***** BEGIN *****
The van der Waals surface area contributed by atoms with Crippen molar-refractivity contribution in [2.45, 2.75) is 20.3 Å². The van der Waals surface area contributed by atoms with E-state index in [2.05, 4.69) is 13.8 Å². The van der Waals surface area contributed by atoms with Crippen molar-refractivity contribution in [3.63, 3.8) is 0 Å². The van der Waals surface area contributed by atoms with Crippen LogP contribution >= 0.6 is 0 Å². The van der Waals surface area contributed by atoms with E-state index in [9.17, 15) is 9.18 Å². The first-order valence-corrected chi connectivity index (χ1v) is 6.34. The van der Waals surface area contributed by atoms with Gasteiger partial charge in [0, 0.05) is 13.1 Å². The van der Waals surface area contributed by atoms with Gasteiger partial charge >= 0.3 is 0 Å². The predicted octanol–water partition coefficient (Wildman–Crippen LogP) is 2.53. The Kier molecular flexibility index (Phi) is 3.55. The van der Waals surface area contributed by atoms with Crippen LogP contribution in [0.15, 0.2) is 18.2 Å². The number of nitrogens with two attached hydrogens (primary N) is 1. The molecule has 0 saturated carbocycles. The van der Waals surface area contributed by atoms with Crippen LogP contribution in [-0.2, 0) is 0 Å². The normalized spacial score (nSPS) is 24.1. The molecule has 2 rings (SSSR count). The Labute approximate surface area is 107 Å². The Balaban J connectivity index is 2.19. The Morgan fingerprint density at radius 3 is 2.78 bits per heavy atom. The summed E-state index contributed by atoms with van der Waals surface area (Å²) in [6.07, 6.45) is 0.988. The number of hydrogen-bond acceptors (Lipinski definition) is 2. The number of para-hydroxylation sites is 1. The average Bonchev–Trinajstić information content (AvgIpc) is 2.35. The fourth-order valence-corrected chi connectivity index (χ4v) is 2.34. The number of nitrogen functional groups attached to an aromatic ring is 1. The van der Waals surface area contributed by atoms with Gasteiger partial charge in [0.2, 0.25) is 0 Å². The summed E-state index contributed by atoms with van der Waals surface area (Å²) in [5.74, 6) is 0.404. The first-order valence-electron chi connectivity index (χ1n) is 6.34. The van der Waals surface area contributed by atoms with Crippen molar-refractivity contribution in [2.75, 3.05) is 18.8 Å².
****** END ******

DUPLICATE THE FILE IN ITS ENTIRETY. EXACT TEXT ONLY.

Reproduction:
The van der Waals surface area contributed by atoms with Crippen molar-refractivity contribution in [2.45, 2.75) is 20.3 Å². The van der Waals surface area contributed by atoms with E-state index in [2.05, 4.69) is 13.8 Å². The van der Waals surface area contributed by atoms with Crippen molar-refractivity contribution in [3.63, 3.8) is 0 Å². The van der Waals surface area contributed by atoms with Crippen LogP contribution >= 0.6 is 0 Å². The van der Waals surface area contributed by atoms with E-state index in [9.17, 15) is 9.18 Å². The first-order valence-corrected chi connectivity index (χ1v) is 6.34. The van der Waals surface area contributed by atoms with Gasteiger partial charge in [0, 0.05) is 13.1 Å². The van der Waals surface area contributed by atoms with Gasteiger partial charge >= 0.3 is 0 Å². The predicted octanol–water partition coefficient (Wildman–Crippen LogP) is 2.53. The Kier molecular flexibility index (Phi) is 3.55. The van der Waals surface area contributed by atoms with Crippen LogP contribution in [0.15, 0.2) is 18.2 Å². The number of nitrogens with two attached hydrogens (primary N) is 1. The molecule has 0 saturated carbocycles. The van der Waals surface area contributed by atoms with Crippen LogP contribution in [-0.2, 0) is 0 Å². The normalized spacial score (nSPS) is 24.1. The molecule has 2 rings (SSSR count). The Labute approximate surface area is 107 Å². The Balaban J connectivity index is 2.19. The Morgan fingerprint density at radius 3 is 2.78 bits per heavy atom. The summed E-state index contributed by atoms with van der Waals surface area (Å²) in [6.07, 6.45) is 0.988. The number of hydrogen-bond acceptors (Lipinski definition) is 2. The number of para-hydroxylation sites is 1. The average Bonchev–Trinajstić information content (AvgIpc) is 2.35. The fourth-order valence-corrected chi connectivity index (χ4v) is 2.34. The number of nitrogen functional groups attached to an aromatic ring is 1. The van der Waals surface area contributed by atoms with Gasteiger partial charge in [0.2, 0.25) is 0 Å². The summed E-state index contributed by atoms with van der Waals surface area (Å²) in [5.74, 6) is 0.404. The first-order valence-electron chi connectivity index (χ1n) is 6.34. The van der Waals surface area contributed by atoms with Crippen molar-refractivity contribution in [2.75, 3.05) is 18.8 Å².